Tuesday, July 16, 2013
So will burglars ever be placed on an online registry so we can "protect" ourselves? And what about being denied the right to use Facebook?
By Mark Johanson
You’re out on vacation and you want to make your friends back home jealous, so you post every detail of your itinerary on Facebook, you tweet about it on Twitter and you check yourself in on Foursquare. It’s natural. We all want to brag about how much fun we’re having away, but what experts say you should be aware of is that all of this information can easily make you a target for burglars.
David Walsh, chief executive of Netwatch, a security monitoring service that recently expanded across the Atlantic from the UK to the U.S., issued a warning to property owners last month, saying that there had been a growing number of offline incidents resulting from information shared online. “Social networks have become part of our daily lives, but people need to consider the risks of posting their location on these sites. Facebook burglaries are real and growing in popularity.”
“You may think that checking in at the airport is a nice way to let your friends and family know that you’re going on holiday, but in reality you are also letting people know that your home is empty and an easy target,” he added. “If you want to share your holiday plans, don’t do it in real time, wait until you are safely home.”
Summer is traditionally the season with the most burglaries, according to FBI statistics, signaling a time when homeowners should be extra vigilant about protecting their goods. One of the biggest tips ADT Security shared with its homeowners this summer was to be extremely cautious with social media, no matter how small of a target you think you are.
Diigo Post Excerpt:
Myth or fact? Sexual abuse is less harmful to boys than girls.
When we teach adults how to protect children from child sexual abuse, we start with "Learn the facts." Here's the first fact: The long term consequences for victims of child sexual abuse are nearly identical regardless of gender, according to a number of recent studies.
Our societal perception frequently does not recognize this when it comes to women abusing boys. In this regard, a very important discussion was presented in a recent Statesman article between the Ada County prosecutor and the judge in a case regarding the abuse of eight teenage boys by a 35-year-old mother in Kuna.
According to the article, the judge disagreed with the prosecutor, who argued that female perpetrators are "treated more leniently than men and that boys (abused by women) are somehow considered 'lucky.'" The judge concluded that "there is a difference" between boys abused by women and girls abused by men. "I have a problem articulating what the difference is," he said.
By Rich Lord
A former Allegheny County Jail corrections officer was sentenced today to six years in prison for possession of child pornography, U.S. Attorney David J. Hickton announced.
Lawrence M. Winter, 45, of Moon, also faces 15 years of post-release probation and must pay $2,000 in restitution to a victim of pornographers known as "Vicky," according to Mr. Hickton's office.
Winter had thousands of photographs and hundreds of videos depicting sexual acts involving children, prosecutors said.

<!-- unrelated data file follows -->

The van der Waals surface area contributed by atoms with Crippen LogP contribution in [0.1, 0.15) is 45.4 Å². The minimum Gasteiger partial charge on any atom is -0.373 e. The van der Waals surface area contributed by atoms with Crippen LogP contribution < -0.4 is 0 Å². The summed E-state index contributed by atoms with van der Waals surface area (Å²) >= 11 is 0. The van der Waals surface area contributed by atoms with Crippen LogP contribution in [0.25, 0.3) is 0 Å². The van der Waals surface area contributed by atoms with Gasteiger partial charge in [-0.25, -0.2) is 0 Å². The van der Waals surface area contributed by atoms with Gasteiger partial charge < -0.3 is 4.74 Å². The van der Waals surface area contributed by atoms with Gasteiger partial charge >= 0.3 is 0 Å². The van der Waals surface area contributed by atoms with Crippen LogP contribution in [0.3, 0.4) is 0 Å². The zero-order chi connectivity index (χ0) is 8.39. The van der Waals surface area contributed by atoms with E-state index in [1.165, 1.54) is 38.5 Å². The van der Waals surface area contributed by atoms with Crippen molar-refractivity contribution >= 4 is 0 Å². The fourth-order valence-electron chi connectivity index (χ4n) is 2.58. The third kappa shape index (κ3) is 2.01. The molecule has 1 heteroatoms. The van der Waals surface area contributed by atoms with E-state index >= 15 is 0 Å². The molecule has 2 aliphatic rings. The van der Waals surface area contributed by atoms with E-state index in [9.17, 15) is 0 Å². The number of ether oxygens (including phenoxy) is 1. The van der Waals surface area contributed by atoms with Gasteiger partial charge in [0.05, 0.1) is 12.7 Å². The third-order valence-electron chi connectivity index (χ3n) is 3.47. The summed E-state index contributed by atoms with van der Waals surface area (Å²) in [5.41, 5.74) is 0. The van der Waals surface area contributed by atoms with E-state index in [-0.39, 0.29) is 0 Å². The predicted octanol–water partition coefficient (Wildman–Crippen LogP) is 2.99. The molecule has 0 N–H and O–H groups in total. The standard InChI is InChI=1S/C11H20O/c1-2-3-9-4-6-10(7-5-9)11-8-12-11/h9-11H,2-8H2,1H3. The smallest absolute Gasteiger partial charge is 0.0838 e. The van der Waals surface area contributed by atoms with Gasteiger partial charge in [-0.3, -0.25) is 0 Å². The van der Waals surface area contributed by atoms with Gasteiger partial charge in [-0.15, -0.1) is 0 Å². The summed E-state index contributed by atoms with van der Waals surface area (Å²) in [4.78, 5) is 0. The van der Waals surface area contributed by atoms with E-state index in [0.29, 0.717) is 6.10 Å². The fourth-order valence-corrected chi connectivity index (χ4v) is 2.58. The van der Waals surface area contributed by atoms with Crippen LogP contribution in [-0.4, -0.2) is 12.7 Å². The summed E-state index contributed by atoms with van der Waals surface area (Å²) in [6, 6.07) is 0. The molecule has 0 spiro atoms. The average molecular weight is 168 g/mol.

Assistant U. S. attorney Carolyn Bloch prosecuted the case, which was brought following an investigation by Moon police and Pennsylvania State Police.
This man apparently needs help, not further ostracism. How does putting him on the registry for life make him take his medication, prevent any other crime or protect anybody? So are we now going to start labeling all mentally ill people sex offenders for their and others "protection?"
A schizophrenic Canberra man will be flagged as a sex offender for life, after a magistrate said she could not be confident he would stay on his medication.
The man, who cannot be named, appeared in the ACT Magistrates Court on Tuesday to fight a push by prosecutors for his name put on the sex offender register for the rest of his life.
The 34-year-old was already on the register when he committed an act of indecency on a young woman last year. He was sentenced to one year's jail earlier this year. One day before the offence he had called police operations, asking them how he could meet women, and if he could just walk up to them and ''cop a feel''.
His defence lawyer argued against the change, saying being on the register had not prevented the last offence. He also argued police could have picked up on his strange behaviour when he made the calls a day before the offence.
But Magistrate Bernadette Boss said it was not the role of the court to assess whether the register was an effective tool. That was a matter for the legislature and the executive.
She said the central issue was that the man, when he stopped taking his medication, would succumb to the side effects of his illness, which led him to sex offending.
Dr Boss said she could not be confident he would stay on his medication, and approved the application. Christopher Knaus
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Diigo Post Excerpt:
A Galway man who pleaded guilty to raping his niece has been allowed to change his plea after the complainant admitted she had been lying.
The girl, who is now aged 18, told gardaí that her mother made her file a complaint when she was about ten years old claiming her uncle had abused her.
The 41-year-old man, who cannot be named for legal reasons, had maintained his innocence until the trial but pleaded guilty on the day because he said he was "completely terrified" of going to prison.
He believed a guilty plea offered the best chance of avoiding a jail sentence.
He had pleaded guilty at the Central Criminal Court to rape and serious sexual assault at a house in Galway city on a date between 1 September 2004 and 28 February 2005.